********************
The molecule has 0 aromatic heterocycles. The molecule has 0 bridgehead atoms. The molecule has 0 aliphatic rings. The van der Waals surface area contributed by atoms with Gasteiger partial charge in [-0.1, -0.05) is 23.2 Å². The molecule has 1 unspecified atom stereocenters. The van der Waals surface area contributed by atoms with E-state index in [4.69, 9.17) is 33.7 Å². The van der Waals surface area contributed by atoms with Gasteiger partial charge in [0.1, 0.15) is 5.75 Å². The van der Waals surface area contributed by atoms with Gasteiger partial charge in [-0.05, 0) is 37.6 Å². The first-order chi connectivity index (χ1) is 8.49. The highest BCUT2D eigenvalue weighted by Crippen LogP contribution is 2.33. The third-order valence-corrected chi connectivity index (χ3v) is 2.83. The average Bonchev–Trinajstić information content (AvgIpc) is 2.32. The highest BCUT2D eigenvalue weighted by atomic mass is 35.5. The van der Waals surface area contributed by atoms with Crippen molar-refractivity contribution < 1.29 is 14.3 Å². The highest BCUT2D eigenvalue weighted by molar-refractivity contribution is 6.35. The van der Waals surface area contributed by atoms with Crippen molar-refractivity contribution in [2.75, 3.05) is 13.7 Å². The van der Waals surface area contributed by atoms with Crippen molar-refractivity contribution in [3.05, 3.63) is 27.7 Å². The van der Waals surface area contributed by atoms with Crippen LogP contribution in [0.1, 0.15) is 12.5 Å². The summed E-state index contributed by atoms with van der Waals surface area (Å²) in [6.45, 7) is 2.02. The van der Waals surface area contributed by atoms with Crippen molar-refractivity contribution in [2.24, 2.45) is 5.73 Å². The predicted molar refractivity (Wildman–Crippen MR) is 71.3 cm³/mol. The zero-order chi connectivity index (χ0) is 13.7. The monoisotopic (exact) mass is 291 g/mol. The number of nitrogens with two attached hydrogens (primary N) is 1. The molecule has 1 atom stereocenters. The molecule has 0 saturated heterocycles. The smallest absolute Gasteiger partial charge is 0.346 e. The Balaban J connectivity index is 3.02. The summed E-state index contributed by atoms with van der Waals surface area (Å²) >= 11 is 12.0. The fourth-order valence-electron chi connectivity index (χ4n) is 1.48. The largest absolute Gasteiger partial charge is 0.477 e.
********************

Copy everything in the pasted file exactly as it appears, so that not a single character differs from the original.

The molecule has 0 aromatic heterocycles. The molecule has 0 bridgehead atoms. The molecule has 0 aliphatic rings. The van der Waals surface area contributed by atoms with Gasteiger partial charge in [-0.1, -0.05) is 23.2 Å². The molecule has 1 unspecified atom stereocenters. The van der Waals surface area contributed by atoms with E-state index in [4.69, 9.17) is 33.7 Å². The van der Waals surface area contributed by atoms with Gasteiger partial charge in [0.1, 0.15) is 5.75 Å². The van der Waals surface area contributed by atoms with Gasteiger partial charge in [-0.05, 0) is 37.6 Å². The first-order chi connectivity index (χ1) is 8.49. The highest BCUT2D eigenvalue weighted by Crippen LogP contribution is 2.33. The third-order valence-corrected chi connectivity index (χ3v) is 2.83. The average Bonchev–Trinajstić information content (AvgIpc) is 2.32. The highest BCUT2D eigenvalue weighted by atomic mass is 35.5. The van der Waals surface area contributed by atoms with Crippen molar-refractivity contribution < 1.29 is 14.3 Å². The highest BCUT2D eigenvalue weighted by molar-refractivity contribution is 6.35. The van der Waals surface area contributed by atoms with Crippen molar-refractivity contribution in [2.75, 3.05) is 13.7 Å². The van der Waals surface area contributed by atoms with Crippen molar-refractivity contribution in [3.05, 3.63) is 27.7 Å². The van der Waals surface area contributed by atoms with Crippen LogP contribution in [0.1, 0.15) is 12.5 Å². The summed E-state index contributed by atoms with van der Waals surface area (Å²) in [6.45, 7) is 2.02. The van der Waals surface area contributed by atoms with Crippen molar-refractivity contribution in [2.24, 2.45) is 5.73 Å². The predicted molar refractivity (Wildman–Crippen MR) is 71.3 cm³/mol. The zero-order chi connectivity index (χ0) is 13.7. The monoisotopic (exact) mass is 291 g/mol. The number of nitrogens with two attached hydrogens (primary N) is 1. The molecule has 1 atom stereocenters. The molecule has 0 saturated heterocycles. The smallest absolute Gasteiger partial charge is 0.346 e. The Balaban J connectivity index is 3.02. The summed E-state index contributed by atoms with van der Waals surface area (Å²) >= 11 is 12.0. The fourth-order valence-electron chi connectivity index (χ4n) is 1.48. The largest absolute Gasteiger partial charge is 0.477 e.